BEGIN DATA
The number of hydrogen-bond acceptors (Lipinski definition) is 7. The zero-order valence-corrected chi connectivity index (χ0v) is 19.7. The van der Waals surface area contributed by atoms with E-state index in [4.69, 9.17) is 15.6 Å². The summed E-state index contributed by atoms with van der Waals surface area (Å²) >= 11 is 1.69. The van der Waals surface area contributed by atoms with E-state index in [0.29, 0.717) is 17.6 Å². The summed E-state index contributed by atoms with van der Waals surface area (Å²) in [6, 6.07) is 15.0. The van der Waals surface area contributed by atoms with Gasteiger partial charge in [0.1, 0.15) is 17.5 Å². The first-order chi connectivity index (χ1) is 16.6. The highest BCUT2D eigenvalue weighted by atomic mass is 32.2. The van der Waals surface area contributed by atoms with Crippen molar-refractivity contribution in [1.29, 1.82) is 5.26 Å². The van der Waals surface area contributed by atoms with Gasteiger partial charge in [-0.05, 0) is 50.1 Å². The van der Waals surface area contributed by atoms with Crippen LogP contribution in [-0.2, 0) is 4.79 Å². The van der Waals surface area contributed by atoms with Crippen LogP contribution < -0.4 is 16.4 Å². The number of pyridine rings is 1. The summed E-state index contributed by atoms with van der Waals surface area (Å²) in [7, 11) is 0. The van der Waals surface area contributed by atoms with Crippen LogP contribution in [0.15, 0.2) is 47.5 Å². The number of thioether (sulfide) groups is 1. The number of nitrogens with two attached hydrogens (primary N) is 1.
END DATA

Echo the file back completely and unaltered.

The number of hydrogen-bond acceptors (Lipinski definition) is 7. The zero-order valence-corrected chi connectivity index (χ0v) is 19.7. The van der Waals surface area contributed by atoms with E-state index in [4.69, 9.17) is 15.6 Å². The summed E-state index contributed by atoms with van der Waals surface area (Å²) >= 11 is 1.69. The van der Waals surface area contributed by atoms with E-state index in [0.29, 0.717) is 17.6 Å². The summed E-state index contributed by atoms with van der Waals surface area (Å²) in [6, 6.07) is 15.0. The van der Waals surface area contributed by atoms with Gasteiger partial charge in [0.1, 0.15) is 17.5 Å². The first-order chi connectivity index (χ1) is 16.6. The highest BCUT2D eigenvalue weighted by atomic mass is 32.2. The van der Waals surface area contributed by atoms with Crippen molar-refractivity contribution in [1.29, 1.82) is 5.26 Å². The van der Waals surface area contributed by atoms with Gasteiger partial charge in [-0.05, 0) is 50.1 Å². The van der Waals surface area contributed by atoms with Crippen LogP contribution in [-0.2, 0) is 4.79 Å². The van der Waals surface area contributed by atoms with Crippen LogP contribution < -0.4 is 16.4 Å². The number of pyridine rings is 1. The summed E-state index contributed by atoms with van der Waals surface area (Å²) in [7, 11) is 0. The van der Waals surface area contributed by atoms with Crippen LogP contribution in [0.15, 0.2) is 47.5 Å². The number of thioether (sulfide) groups is 1. The number of nitrogens with two attached hydrogens (primary N) is 1.